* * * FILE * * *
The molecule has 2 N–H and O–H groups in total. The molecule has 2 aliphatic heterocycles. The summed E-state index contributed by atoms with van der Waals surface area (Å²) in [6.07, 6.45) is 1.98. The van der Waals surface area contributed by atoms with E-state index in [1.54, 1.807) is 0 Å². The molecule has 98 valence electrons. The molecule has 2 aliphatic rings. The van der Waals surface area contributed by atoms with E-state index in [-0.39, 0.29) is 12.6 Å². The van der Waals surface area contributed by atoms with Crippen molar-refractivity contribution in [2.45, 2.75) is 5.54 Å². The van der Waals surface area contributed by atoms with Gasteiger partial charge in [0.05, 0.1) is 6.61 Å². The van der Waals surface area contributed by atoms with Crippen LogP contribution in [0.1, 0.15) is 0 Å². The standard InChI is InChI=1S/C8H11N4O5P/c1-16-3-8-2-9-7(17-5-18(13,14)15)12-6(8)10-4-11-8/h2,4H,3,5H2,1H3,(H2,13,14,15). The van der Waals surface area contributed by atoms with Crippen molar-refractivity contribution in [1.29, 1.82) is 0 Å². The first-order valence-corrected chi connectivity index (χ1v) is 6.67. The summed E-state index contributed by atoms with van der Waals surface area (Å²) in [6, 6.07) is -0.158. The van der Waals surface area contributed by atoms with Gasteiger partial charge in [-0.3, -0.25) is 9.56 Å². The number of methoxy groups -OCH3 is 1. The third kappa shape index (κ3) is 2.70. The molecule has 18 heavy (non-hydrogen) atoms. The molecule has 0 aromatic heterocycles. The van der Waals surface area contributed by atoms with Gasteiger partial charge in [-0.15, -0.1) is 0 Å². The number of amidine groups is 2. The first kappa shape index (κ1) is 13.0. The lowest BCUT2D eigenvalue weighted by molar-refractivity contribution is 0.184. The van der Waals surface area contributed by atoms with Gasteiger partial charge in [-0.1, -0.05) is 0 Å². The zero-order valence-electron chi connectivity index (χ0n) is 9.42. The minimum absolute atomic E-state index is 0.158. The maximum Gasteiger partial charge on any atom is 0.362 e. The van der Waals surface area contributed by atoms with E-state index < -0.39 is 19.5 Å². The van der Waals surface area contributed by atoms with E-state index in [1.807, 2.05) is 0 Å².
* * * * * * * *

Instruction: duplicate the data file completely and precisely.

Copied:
The molecule has 2 N–H and O–H groups in total. The molecule has 2 aliphatic heterocycles. The summed E-state index contributed by atoms with van der Waals surface area (Å²) in [6.07, 6.45) is 1.98. The van der Waals surface area contributed by atoms with E-state index in [1.54, 1.807) is 0 Å². The molecule has 98 valence electrons. The molecule has 2 aliphatic rings. The van der Waals surface area contributed by atoms with E-state index in [-0.39, 0.29) is 12.6 Å². The van der Waals surface area contributed by atoms with Crippen molar-refractivity contribution in [2.45, 2.75) is 5.54 Å². The van der Waals surface area contributed by atoms with Gasteiger partial charge in [0.05, 0.1) is 6.61 Å². The van der Waals surface area contributed by atoms with Crippen LogP contribution in [0.1, 0.15) is 0 Å². The standard InChI is InChI=1S/C8H11N4O5P/c1-16-3-8-2-9-7(17-5-18(13,14)15)12-6(8)10-4-11-8/h2,4H,3,5H2,1H3,(H2,13,14,15). The van der Waals surface area contributed by atoms with Crippen molar-refractivity contribution in [1.29, 1.82) is 0 Å². The first-order valence-corrected chi connectivity index (χ1v) is 6.67. The summed E-state index contributed by atoms with van der Waals surface area (Å²) in [6, 6.07) is -0.158. The van der Waals surface area contributed by atoms with Gasteiger partial charge in [-0.3, -0.25) is 9.56 Å². The number of methoxy groups -OCH3 is 1. The third kappa shape index (κ3) is 2.70. The molecule has 18 heavy (non-hydrogen) atoms. The molecule has 0 aromatic heterocycles. The van der Waals surface area contributed by atoms with Gasteiger partial charge in [-0.15, -0.1) is 0 Å². The number of amidine groups is 2. The first kappa shape index (κ1) is 13.0. The lowest BCUT2D eigenvalue weighted by molar-refractivity contribution is 0.184. The van der Waals surface area contributed by atoms with Gasteiger partial charge in [-0.1, -0.05) is 0 Å². The zero-order valence-electron chi connectivity index (χ0n) is 9.42. The minimum absolute atomic E-state index is 0.158. The maximum Gasteiger partial charge on any atom is 0.362 e. The van der Waals surface area contributed by atoms with E-state index < -0.39 is 19.5 Å². The van der Waals surface area contributed by atoms with E-state index in [1.807, 2.05) is 0 Å².